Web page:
Convicted paedophile Liam Adams cancer diagnosis 'not missed or delayed' by prison authorities
PRISON authorities did not miss or delay the cancer diagnosis of convicted child abuser Liam Adams, a watchdog has found after being asked by his relatives to investigate.
He died in a Belfast hospice on February 25 2019, just over three weeks after he was moved from prison to receive end of life care for terminal cancer.
The 63-year-old brother of former Sinn Féin leader Gerry Adams was five years into a 16-year jail term for the rape and sexual assault of his daughter, Aine Dahlstrom.
A report by the Prisoner Ombudsman Lesley Carroll, published today, follows a "thorough" investigation into "all aspects of Mr Adams's death, including any questions raised by his bereaved relatives".
It reveals he "became unwell at Maghaberry Prison in December 2018" and treated there before being transferred to a hospital where he was diagnosed with a "non-curative intra-abdominal" (pancreatic) cancer on January 24.
Surgeons found "multiple lesions through the liver" and "features suggestive of advanced pancreatic malignancy".
He was moved to a hospice on February 4.
Adams had been in prison since October 2013.
Family members first met Dr Carroll on April 9 2019 and asked if there was a connection between his illness in 2017 and the 2019 diagnosis and if the investigation into his sickness in December 2018 was "appropriate".
She was also to ask if there were missed opportunities to "detect and diagnose" his illness earlier and if the health trust and Prison Service were sufficiently "responsive" to family concerns in January 2019.
Dr Carroll said the clinical reviewer found he "received appropriate clinical care while he was in Maghaberry Prison and that appropriate investigations were conducted when he first reported feeling unwell" with "nothing to suggest that the cancer diagnosis had been missed or delayed".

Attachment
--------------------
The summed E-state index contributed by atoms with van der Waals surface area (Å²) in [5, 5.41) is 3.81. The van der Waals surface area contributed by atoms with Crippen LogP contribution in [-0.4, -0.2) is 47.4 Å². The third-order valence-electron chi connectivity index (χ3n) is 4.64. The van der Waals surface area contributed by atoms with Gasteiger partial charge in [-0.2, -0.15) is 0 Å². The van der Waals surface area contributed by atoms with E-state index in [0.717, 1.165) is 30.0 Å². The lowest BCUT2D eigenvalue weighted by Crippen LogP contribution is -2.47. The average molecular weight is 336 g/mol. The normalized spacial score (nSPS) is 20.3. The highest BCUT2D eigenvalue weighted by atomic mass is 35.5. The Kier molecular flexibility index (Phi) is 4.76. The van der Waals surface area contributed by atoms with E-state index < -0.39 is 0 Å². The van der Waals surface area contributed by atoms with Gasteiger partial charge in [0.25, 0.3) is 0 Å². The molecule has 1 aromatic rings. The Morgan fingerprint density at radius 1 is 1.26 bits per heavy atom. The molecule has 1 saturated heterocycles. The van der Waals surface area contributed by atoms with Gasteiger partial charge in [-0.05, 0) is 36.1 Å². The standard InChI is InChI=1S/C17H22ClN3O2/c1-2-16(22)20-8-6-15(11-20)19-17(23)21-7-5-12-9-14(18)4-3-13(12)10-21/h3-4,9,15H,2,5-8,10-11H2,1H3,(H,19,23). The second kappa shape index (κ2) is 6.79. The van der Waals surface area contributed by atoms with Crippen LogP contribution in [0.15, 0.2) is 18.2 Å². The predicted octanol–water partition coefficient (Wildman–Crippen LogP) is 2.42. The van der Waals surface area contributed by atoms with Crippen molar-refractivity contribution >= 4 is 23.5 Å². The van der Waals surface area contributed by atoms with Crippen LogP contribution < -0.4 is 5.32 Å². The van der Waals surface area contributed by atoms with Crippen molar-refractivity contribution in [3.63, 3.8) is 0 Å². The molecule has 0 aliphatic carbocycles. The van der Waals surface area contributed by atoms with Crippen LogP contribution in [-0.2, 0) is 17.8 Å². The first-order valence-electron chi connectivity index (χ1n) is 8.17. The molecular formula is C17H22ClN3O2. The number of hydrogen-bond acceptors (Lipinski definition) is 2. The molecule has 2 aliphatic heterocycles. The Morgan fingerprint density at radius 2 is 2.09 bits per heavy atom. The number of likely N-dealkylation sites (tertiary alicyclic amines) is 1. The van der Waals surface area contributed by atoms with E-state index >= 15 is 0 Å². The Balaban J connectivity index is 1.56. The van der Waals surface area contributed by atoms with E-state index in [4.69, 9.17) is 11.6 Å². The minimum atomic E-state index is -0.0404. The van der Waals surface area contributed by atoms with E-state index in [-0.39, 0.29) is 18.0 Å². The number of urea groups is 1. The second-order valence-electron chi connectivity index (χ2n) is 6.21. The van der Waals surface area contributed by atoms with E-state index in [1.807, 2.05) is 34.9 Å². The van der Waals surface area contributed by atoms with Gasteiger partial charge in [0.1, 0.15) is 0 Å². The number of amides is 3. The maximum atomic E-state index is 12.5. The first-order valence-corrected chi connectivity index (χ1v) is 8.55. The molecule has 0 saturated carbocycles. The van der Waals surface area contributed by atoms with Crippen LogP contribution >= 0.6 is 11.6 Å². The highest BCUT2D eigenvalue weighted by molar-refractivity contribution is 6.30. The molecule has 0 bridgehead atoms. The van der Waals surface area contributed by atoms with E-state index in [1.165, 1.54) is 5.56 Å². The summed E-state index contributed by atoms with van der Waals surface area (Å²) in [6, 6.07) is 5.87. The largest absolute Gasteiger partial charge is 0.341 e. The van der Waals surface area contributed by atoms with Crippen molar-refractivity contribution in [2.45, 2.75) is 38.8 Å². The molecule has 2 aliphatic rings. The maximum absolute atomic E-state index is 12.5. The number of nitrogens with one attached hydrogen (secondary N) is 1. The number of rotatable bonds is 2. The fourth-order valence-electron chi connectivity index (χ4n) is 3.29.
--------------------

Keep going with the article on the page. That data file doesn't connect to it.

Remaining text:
The report reveals in April 2014 Adams had had to be resuscitated by prison staff after collapsing and was treated in hospital afterwards for a heart condition.
He also suffered chest pain in 2016 and in 2017 a tumour from his lung removed surgically.
During his time in the high-security prison he was on an "enhanced regime", involved "in reading, writing, literacy, numeracy and horticulture... and had regular contact with family members".
The report found "Prison Service made extensive efforts to respect Mr Adams's privacy and dignity during the period he was in hospital and the hospice".
Both the clinical reviewer and post mortem found the pancreatic cancer "was unrelated to the lung cancer (diagnosed/treated in 2017)".
He stated there was nothing to suggest his care was "mismanaged" or the cancer was "missed or delayed by the healthcare team at Maghaberry Prison", pointing out the hospital team "initially made a provisional clinical diagnosis of (inflammation of the gallbladder) or (gallstone in the common bile duct)".
The medic said "Mr Adams was probably reviewed more regularly by healthcare professionals than most people living in the community with similar symptoms/problems".
Dr Carroll said the report was written to provide "explanations and information that gives insight to the bereaved" and offered his families "condolences... on their sad loss".
It is expected that an inquest, delayed until the publication of the report, will now take place.